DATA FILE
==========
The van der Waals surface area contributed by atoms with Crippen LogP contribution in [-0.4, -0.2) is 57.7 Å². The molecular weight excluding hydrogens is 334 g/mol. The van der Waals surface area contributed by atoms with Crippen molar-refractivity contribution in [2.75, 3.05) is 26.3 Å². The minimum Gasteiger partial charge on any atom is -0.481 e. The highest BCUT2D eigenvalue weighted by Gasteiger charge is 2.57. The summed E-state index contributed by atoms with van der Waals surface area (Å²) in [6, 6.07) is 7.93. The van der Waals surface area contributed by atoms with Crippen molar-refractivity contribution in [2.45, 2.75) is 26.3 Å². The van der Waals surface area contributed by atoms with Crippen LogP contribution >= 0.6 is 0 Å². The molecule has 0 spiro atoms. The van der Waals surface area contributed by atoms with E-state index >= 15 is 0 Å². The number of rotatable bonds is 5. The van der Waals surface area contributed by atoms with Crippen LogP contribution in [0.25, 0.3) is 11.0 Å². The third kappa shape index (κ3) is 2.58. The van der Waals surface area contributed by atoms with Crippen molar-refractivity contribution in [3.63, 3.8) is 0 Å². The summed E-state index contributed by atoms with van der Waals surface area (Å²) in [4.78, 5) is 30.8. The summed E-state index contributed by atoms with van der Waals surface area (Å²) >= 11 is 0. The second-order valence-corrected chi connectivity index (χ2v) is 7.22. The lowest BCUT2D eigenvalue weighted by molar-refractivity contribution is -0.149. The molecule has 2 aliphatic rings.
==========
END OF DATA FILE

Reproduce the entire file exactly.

The van der Waals surface area contributed by atoms with Crippen LogP contribution in [-0.4, -0.2) is 57.7 Å². The molecular weight excluding hydrogens is 334 g/mol. The van der Waals surface area contributed by atoms with Crippen molar-refractivity contribution in [2.75, 3.05) is 26.3 Å². The minimum Gasteiger partial charge on any atom is -0.481 e. The highest BCUT2D eigenvalue weighted by Gasteiger charge is 2.57. The summed E-state index contributed by atoms with van der Waals surface area (Å²) in [6, 6.07) is 7.93. The van der Waals surface area contributed by atoms with Crippen molar-refractivity contribution in [2.45, 2.75) is 26.3 Å². The van der Waals surface area contributed by atoms with Crippen LogP contribution >= 0.6 is 0 Å². The molecule has 0 spiro atoms. The van der Waals surface area contributed by atoms with E-state index >= 15 is 0 Å². The number of rotatable bonds is 5. The van der Waals surface area contributed by atoms with Crippen LogP contribution in [0.25, 0.3) is 11.0 Å². The third kappa shape index (κ3) is 2.58. The van der Waals surface area contributed by atoms with Crippen molar-refractivity contribution in [3.63, 3.8) is 0 Å². The summed E-state index contributed by atoms with van der Waals surface area (Å²) in [4.78, 5) is 30.8. The summed E-state index contributed by atoms with van der Waals surface area (Å²) >= 11 is 0. The second-order valence-corrected chi connectivity index (χ2v) is 7.22. The lowest BCUT2D eigenvalue weighted by molar-refractivity contribution is -0.149. The molecule has 2 aliphatic rings.